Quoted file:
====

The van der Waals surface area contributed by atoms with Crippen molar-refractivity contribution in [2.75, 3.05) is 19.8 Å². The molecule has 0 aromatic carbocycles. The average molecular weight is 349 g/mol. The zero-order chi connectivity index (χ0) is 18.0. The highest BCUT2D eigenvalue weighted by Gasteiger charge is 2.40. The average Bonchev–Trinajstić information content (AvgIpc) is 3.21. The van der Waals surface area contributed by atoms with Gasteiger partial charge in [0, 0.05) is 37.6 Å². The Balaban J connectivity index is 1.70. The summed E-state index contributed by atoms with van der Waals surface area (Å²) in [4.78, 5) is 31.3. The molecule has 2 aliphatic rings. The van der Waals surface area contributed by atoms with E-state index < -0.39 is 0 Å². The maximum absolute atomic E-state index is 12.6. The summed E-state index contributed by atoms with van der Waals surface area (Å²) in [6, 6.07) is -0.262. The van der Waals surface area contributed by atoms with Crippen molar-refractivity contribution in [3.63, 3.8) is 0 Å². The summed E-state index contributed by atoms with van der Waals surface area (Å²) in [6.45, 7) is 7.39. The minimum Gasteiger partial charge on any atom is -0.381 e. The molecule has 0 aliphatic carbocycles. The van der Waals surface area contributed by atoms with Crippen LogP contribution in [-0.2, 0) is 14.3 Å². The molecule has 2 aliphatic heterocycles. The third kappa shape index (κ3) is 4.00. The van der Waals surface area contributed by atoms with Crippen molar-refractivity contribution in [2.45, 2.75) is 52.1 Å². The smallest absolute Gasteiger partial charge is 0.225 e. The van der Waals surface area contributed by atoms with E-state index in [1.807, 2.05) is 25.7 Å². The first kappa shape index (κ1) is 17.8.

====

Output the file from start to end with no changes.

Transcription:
The van der Waals surface area contributed by atoms with Crippen molar-refractivity contribution in [2.75, 3.05) is 19.8 Å². The molecule has 0 aromatic carbocycles. The average molecular weight is 349 g/mol. The zero-order chi connectivity index (χ0) is 18.0. The highest BCUT2D eigenvalue weighted by Gasteiger charge is 2.40. The average Bonchev–Trinajstić information content (AvgIpc) is 3.21. The van der Waals surface area contributed by atoms with Gasteiger partial charge in [0, 0.05) is 37.6 Å². The Balaban J connectivity index is 1.70. The summed E-state index contributed by atoms with van der Waals surface area (Å²) in [4.78, 5) is 31.3. The molecule has 2 aliphatic rings. The van der Waals surface area contributed by atoms with E-state index < -0.39 is 0 Å². The maximum absolute atomic E-state index is 12.6. The summed E-state index contributed by atoms with van der Waals surface area (Å²) in [6, 6.07) is -0.262. The van der Waals surface area contributed by atoms with Crippen molar-refractivity contribution in [3.63, 3.8) is 0 Å². The summed E-state index contributed by atoms with van der Waals surface area (Å²) in [6.45, 7) is 7.39. The minimum Gasteiger partial charge on any atom is -0.381 e. The molecule has 0 aliphatic carbocycles. The van der Waals surface area contributed by atoms with Crippen LogP contribution in [-0.2, 0) is 14.3 Å². The molecule has 2 aliphatic heterocycles. The third kappa shape index (κ3) is 4.00. The van der Waals surface area contributed by atoms with Crippen molar-refractivity contribution in [2.45, 2.75) is 52.1 Å². The smallest absolute Gasteiger partial charge is 0.225 e. The van der Waals surface area contributed by atoms with E-state index in [1.807, 2.05) is 25.7 Å². The first kappa shape index (κ1) is 17.8.